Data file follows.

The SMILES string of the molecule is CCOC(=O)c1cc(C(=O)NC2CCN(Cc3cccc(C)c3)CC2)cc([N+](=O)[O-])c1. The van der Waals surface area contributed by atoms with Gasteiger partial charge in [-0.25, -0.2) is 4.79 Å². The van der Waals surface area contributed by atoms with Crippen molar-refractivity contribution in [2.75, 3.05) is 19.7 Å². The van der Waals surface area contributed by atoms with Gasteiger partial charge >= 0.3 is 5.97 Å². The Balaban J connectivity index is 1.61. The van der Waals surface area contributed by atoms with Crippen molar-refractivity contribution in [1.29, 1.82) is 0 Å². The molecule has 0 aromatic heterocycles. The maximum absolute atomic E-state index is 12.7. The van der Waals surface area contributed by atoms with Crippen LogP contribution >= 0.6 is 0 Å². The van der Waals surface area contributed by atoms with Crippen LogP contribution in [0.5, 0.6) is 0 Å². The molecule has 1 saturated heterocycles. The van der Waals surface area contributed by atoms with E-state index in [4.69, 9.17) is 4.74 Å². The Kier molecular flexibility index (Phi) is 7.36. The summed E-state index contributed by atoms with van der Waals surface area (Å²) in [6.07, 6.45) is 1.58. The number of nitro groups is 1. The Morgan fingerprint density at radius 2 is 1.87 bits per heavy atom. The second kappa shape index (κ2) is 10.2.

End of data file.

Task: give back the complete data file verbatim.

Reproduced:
The SMILES string of the molecule is CCOC(=O)c1cc(C(=O)NC2CCN(Cc3cccc(C)c3)CC2)cc([N+](=O)[O-])c1. The van der Waals surface area contributed by atoms with Gasteiger partial charge in [-0.25, -0.2) is 4.79 Å². The van der Waals surface area contributed by atoms with Crippen molar-refractivity contribution in [2.75, 3.05) is 19.7 Å². The van der Waals surface area contributed by atoms with Gasteiger partial charge >= 0.3 is 5.97 Å². The Balaban J connectivity index is 1.61. The van der Waals surface area contributed by atoms with Crippen molar-refractivity contribution in [1.29, 1.82) is 0 Å². The molecule has 0 aromatic heterocycles. The maximum absolute atomic E-state index is 12.7. The van der Waals surface area contributed by atoms with Crippen LogP contribution >= 0.6 is 0 Å². The van der Waals surface area contributed by atoms with Crippen LogP contribution in [0.5, 0.6) is 0 Å². The molecule has 1 saturated heterocycles. The van der Waals surface area contributed by atoms with E-state index in [4.69, 9.17) is 4.74 Å². The Kier molecular flexibility index (Phi) is 7.36. The summed E-state index contributed by atoms with van der Waals surface area (Å²) in [6.07, 6.45) is 1.58. The number of nitro groups is 1. The Morgan fingerprint density at radius 2 is 1.87 bits per heavy atom. The second kappa shape index (κ2) is 10.2.